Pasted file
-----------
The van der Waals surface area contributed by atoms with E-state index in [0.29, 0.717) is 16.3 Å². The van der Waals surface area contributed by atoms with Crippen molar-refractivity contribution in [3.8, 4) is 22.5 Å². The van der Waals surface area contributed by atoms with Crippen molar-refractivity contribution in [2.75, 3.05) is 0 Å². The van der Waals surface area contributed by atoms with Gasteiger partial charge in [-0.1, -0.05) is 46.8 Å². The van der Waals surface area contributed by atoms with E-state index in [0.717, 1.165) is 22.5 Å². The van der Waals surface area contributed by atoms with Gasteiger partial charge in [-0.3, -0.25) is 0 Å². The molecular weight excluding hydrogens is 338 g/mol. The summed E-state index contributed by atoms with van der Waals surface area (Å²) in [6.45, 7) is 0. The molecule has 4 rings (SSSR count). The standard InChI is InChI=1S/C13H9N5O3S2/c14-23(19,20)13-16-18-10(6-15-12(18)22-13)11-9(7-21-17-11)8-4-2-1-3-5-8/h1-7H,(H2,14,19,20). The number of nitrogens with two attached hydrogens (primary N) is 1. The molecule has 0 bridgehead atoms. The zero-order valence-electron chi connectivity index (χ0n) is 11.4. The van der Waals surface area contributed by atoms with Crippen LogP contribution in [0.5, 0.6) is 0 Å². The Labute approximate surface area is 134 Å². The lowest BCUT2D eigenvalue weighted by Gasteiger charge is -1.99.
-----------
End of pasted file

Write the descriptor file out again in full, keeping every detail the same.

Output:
The van der Waals surface area contributed by atoms with E-state index in [0.29, 0.717) is 16.3 Å². The van der Waals surface area contributed by atoms with Crippen molar-refractivity contribution in [3.8, 4) is 22.5 Å². The van der Waals surface area contributed by atoms with Crippen molar-refractivity contribution in [2.75, 3.05) is 0 Å². The van der Waals surface area contributed by atoms with Gasteiger partial charge in [-0.1, -0.05) is 46.8 Å². The van der Waals surface area contributed by atoms with E-state index in [0.717, 1.165) is 22.5 Å². The van der Waals surface area contributed by atoms with Gasteiger partial charge in [-0.3, -0.25) is 0 Å². The molecular weight excluding hydrogens is 338 g/mol. The summed E-state index contributed by atoms with van der Waals surface area (Å²) in [6.45, 7) is 0. The molecule has 4 rings (SSSR count). The standard InChI is InChI=1S/C13H9N5O3S2/c14-23(19,20)13-16-18-10(6-15-12(18)22-13)11-9(7-21-17-11)8-4-2-1-3-5-8/h1-7H,(H2,14,19,20). The number of nitrogens with two attached hydrogens (primary N) is 1. The molecule has 0 bridgehead atoms. The zero-order valence-electron chi connectivity index (χ0n) is 11.4. The van der Waals surface area contributed by atoms with Crippen LogP contribution in [0.5, 0.6) is 0 Å². The Labute approximate surface area is 134 Å². The lowest BCUT2D eigenvalue weighted by Gasteiger charge is -1.99.